The JOINTISZA project will ensure that flood risk management planning becomes more deeply embedded in the River Basin Management planning process, and will also facilitate the involvement of interested stakeholders and relevant sectors (e.g. flood risk, water resource, urban hydrology and drought management). A long-term goal of the project will be to generate momentum for improved implementation of the Floods Directive and Water Framework Directive, targeting four specific groups: national water administrations, water research institutes, international organisations and other interested stakeholders, and NGOs.
The ICPDR will ensure the utilisation of the already existing GIS system and will facilitate the expansion of the database with information about tributaries of the Tisza River Basin larger than 1000m². The project will involve the joint efforts of the five countries that share the Tisza River Basin – Hungary, Romania, Serbia, Slovakia and Ukraine. The main output of the project will be an updated final draft of the Integrated Tisza RBM Plan, which already includes the primary aspects of the Floods Directive.
Project co-funded by European Union funds (ERDF, IPA)
Project Budget: 2,254,126.80 €
For more information, please visit the official project website
Covering an area of 157,186 km², the Tisza River Basin is the largest sub-basin of the Danube River Basin. The Tisza River is the longest tributary of the Danube (966 km), and second largest in terms of flow after the Sava. The countries of the Tisza Basin (Ukraine, Romania, Hungary, Slovakia, Serbia) agreed to close transboundary co-operation, aiming to achieve integrated water resources management of the Basin.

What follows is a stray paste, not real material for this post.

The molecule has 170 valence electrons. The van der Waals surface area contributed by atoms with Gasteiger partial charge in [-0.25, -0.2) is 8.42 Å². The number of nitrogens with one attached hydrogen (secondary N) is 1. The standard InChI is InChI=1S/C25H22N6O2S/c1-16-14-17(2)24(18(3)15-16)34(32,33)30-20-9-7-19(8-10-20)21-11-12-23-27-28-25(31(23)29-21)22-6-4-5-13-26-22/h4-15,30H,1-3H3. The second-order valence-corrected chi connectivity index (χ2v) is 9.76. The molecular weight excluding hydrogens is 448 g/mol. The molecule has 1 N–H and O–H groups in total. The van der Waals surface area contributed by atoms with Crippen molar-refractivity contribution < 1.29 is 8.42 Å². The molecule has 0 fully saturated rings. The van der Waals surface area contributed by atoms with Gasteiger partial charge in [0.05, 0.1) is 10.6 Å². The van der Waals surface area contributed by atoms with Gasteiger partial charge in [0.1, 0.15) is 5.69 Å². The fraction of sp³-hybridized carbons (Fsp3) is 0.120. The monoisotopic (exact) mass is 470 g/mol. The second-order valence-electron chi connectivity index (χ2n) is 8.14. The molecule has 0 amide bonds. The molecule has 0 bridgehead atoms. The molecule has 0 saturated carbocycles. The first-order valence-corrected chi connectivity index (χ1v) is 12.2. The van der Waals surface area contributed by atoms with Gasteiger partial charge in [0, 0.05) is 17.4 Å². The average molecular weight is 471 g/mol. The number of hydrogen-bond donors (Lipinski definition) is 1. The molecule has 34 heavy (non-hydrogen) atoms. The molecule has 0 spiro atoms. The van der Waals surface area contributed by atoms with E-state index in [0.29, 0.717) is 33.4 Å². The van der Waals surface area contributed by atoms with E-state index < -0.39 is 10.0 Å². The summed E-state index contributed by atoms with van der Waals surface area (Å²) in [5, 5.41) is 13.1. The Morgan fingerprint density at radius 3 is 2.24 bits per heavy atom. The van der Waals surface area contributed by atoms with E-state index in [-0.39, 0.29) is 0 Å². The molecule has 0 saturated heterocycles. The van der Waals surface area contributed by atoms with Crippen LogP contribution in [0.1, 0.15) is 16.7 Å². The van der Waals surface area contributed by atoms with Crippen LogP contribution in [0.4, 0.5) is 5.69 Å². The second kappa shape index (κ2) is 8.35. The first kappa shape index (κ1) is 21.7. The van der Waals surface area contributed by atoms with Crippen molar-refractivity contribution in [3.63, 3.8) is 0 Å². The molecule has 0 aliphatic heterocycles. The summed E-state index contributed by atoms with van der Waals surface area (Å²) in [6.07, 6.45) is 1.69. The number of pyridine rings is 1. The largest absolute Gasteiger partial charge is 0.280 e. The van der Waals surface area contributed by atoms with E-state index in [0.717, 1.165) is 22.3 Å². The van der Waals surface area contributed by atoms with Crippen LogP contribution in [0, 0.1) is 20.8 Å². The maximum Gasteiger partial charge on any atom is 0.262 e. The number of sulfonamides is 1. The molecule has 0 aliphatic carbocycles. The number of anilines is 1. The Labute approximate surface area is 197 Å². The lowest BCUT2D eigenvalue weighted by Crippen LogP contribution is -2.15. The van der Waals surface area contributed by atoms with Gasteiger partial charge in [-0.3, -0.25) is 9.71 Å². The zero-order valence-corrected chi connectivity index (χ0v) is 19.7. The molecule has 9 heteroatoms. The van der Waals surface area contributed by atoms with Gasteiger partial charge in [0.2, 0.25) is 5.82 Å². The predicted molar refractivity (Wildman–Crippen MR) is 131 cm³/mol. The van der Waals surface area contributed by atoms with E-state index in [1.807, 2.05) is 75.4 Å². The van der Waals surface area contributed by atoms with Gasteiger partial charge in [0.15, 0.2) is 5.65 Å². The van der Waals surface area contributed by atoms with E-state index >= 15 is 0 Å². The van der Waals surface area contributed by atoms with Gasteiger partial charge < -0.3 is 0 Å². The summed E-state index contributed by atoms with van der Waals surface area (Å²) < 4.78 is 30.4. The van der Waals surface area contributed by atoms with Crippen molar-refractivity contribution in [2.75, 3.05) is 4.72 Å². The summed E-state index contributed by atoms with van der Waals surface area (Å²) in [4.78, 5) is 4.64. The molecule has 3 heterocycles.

The best way to protect and manage water is by close international co-operation between all the countries within the river basin – bringing together all interests upstream and downstream. All countries of the European Union are using a river basin approach for water management since the adoption of the EU Water Framework Directive.
Romania, Ukraine, Serbia, Slovakia and Hungary share the responsibility for the Tisza river basin and undertook jointly activities towards the implementation of the EU Water Freamwork Directive and the EU Flood Directive. These efforts were supported by the European Union in the frame of the TISAR 2007 and led to good results.